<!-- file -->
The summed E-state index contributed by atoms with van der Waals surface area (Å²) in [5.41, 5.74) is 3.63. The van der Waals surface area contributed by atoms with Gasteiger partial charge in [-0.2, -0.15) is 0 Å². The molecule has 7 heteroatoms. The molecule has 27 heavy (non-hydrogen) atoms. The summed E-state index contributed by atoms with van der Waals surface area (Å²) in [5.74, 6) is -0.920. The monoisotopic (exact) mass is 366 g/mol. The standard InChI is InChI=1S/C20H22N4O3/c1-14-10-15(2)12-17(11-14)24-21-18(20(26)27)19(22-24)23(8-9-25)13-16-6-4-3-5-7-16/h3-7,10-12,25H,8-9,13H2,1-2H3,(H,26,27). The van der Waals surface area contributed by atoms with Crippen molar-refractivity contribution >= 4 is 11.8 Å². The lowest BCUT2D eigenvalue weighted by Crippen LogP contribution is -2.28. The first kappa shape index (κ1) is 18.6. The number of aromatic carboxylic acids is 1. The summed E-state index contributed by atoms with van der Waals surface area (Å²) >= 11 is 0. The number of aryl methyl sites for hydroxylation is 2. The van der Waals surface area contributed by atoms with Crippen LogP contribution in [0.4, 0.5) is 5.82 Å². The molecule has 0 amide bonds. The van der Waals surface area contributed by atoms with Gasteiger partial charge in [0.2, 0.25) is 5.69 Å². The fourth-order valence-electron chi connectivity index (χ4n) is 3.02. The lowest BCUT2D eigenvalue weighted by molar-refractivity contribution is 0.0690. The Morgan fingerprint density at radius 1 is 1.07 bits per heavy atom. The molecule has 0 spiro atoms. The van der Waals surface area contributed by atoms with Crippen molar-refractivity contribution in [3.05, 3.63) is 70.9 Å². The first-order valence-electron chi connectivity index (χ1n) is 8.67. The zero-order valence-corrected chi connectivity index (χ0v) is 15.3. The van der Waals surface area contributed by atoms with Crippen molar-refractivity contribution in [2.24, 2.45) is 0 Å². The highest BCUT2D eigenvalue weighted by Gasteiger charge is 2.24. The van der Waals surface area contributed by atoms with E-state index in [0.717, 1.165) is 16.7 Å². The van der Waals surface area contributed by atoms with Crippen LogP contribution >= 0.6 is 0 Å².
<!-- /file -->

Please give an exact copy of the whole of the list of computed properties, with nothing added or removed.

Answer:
The summed E-state index contributed by atoms with van der Waals surface area (Å²) in [5.41, 5.74) is 3.63. The van der Waals surface area contributed by atoms with Gasteiger partial charge in [-0.2, -0.15) is 0 Å². The molecule has 7 heteroatoms. The molecule has 27 heavy (non-hydrogen) atoms. The summed E-state index contributed by atoms with van der Waals surface area (Å²) in [5.74, 6) is -0.920. The monoisotopic (exact) mass is 366 g/mol. The standard InChI is InChI=1S/C20H22N4O3/c1-14-10-15(2)12-17(11-14)24-21-18(20(26)27)19(22-24)23(8-9-25)13-16-6-4-3-5-7-16/h3-7,10-12,25H,8-9,13H2,1-2H3,(H,26,27). The van der Waals surface area contributed by atoms with Crippen molar-refractivity contribution >= 4 is 11.8 Å². The lowest BCUT2D eigenvalue weighted by Crippen LogP contribution is -2.28. The first kappa shape index (κ1) is 18.6. The number of aromatic carboxylic acids is 1. The summed E-state index contributed by atoms with van der Waals surface area (Å²) >= 11 is 0. The number of aryl methyl sites for hydroxylation is 2. The van der Waals surface area contributed by atoms with Crippen LogP contribution in [0.4, 0.5) is 5.82 Å². The molecule has 0 amide bonds. The van der Waals surface area contributed by atoms with Gasteiger partial charge in [0.2, 0.25) is 5.69 Å². The fourth-order valence-electron chi connectivity index (χ4n) is 3.02. The lowest BCUT2D eigenvalue weighted by molar-refractivity contribution is 0.0690. The Morgan fingerprint density at radius 1 is 1.07 bits per heavy atom. The molecule has 0 spiro atoms. The van der Waals surface area contributed by atoms with Crippen molar-refractivity contribution in [3.05, 3.63) is 70.9 Å². The first-order valence-electron chi connectivity index (χ1n) is 8.67. The zero-order valence-corrected chi connectivity index (χ0v) is 15.3. The van der Waals surface area contributed by atoms with Crippen molar-refractivity contribution in [2.24, 2.45) is 0 Å². The highest BCUT2D eigenvalue weighted by Gasteiger charge is 2.24. The van der Waals surface area contributed by atoms with E-state index in [0.717, 1.165) is 16.7 Å². The van der Waals surface area contributed by atoms with Crippen LogP contribution >= 0.6 is 0 Å².